Friday, July 23, 2010

Sparkle On!

Okay I've been slacking on my music recommendations. And yes, I owe you several links to free music downloads. I know I know. Bad bad blogger. But I'm back in the blogosphere and will do by best to keep you up to date with the latest and greatest. Speaking of, I just ordered a copy of this fantastic new CD. I just had a listen to a few of the tracks and was moved to immediately A) buy it B) blog it.  It's that's good. The CD is the recently released Dark Night of the Soul, a multimedia project  of  Mark Linkous of Sparklehorse with Danger Mouse and director David Lynch (that was tied up in legal issues with EMI for more than a year finally getting an official release.)  The music, evocative, sometimes sad  or alternatively uplifting is all the more moving since Mark Linkous tragically took his own life earlier this year. (One of the guest vocalists on the album, Vic Chesnut also committed suicide last December.) But it's not all sorrow and loss; Like the world we live in, it also contains moments of joy and hope.
In addition to Danger Mouse and Sparklehorse, other artists appearing on Dark Night of the Soul include The Flaming Lips, Gruff Rhys of Super Furry Animals, Jason Lytle of Grandaddy and Admiral Radley, Frank Black of Pixies, Nina Persson of The Cardigans, Suzanne Vega, Vic Chesnutt, David Lynch and Scott Spillane of Neutral Milk Hotel, and The Gerbils. Take a listen from NPR. Video and more info after the jump...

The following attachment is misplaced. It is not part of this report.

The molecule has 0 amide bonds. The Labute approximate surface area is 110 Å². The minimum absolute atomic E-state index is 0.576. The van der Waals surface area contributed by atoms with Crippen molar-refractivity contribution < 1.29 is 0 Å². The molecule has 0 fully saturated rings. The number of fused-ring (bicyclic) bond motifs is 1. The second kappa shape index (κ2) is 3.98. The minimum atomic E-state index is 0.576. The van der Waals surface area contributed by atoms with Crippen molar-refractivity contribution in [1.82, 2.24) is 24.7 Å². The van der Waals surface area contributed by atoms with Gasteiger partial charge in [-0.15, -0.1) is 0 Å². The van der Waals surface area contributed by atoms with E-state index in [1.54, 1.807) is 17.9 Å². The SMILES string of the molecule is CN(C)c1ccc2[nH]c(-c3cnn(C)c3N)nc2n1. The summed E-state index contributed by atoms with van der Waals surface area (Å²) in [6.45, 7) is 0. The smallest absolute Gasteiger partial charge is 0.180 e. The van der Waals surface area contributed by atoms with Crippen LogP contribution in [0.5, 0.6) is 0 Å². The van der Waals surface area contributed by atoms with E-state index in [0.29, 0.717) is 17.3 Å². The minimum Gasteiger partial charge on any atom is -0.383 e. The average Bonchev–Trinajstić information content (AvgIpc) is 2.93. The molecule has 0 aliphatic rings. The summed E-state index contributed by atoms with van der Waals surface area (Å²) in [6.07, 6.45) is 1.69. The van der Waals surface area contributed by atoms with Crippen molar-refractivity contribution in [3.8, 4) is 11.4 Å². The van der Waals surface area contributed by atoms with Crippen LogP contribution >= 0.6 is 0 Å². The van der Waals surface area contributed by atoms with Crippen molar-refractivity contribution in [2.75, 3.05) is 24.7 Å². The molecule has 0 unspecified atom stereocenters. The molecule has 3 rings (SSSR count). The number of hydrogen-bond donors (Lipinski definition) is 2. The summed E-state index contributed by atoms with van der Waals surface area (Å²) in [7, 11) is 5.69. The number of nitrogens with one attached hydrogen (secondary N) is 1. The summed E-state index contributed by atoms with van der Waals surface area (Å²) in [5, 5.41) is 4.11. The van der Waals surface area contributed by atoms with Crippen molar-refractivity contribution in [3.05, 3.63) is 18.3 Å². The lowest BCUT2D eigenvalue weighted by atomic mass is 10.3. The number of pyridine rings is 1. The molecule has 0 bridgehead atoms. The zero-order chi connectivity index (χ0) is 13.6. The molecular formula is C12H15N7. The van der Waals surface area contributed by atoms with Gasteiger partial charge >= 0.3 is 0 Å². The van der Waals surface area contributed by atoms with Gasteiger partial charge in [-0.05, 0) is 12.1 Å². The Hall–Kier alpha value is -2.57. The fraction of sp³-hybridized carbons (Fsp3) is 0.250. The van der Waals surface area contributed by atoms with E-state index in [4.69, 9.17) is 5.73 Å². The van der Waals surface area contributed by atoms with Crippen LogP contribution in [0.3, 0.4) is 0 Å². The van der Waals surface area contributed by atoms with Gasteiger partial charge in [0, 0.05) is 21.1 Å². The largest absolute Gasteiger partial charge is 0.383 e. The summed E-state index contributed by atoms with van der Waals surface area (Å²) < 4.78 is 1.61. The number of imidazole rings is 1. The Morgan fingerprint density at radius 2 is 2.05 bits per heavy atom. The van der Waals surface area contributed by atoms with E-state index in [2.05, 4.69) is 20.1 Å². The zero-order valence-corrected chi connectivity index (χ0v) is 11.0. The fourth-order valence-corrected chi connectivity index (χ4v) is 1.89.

From NPR:
Danger Mouse and Mark Linkous (a.k.a. Sparklehorse) first came up with the idea for Dark Night of the Soul while working together on the 2006 Sparklehorse album Dreamt for Light Years in the Belly of a Mountain. Linkous had written a number of songs he wasn't comfortable singing, so Danger Mouse suggested getting someone else to do the vocals. The result is an all-star cast of guest artists on Dark Night, including The Shins' James Mercer (who most recently worked with Danger Mouse on the Broken Bells album), Julian Casablancas of The Strokes and Iggy Pop, each of whom offers his own interpretation of the Danger Mouse and Sparklehorse songs.
"As we finished the songs with the various artists, we started to notice some interesting patterns," Burton says. "We'd never given specific direction to any of the singers involved, nor had we played them any of the other songs on the album. Yet there seemed to be common themes in the lyrics and feel of the songs. There was pain, revenge, war, twisted dreams and other beautifully haunting visual aspects to it all."
Part of those haunting visual aspects were captured in a series of surreal photographs filmmaker David Lynch created, based on the stories and themes of the songs. The images are available in a 48-page book in the deluxe version of Dark Night of the Soul, which also includes a poster, postcards, two LPs, a CD and a bonus instrumental CD. Lynch himself actually sings on a couple of tracks on the album.

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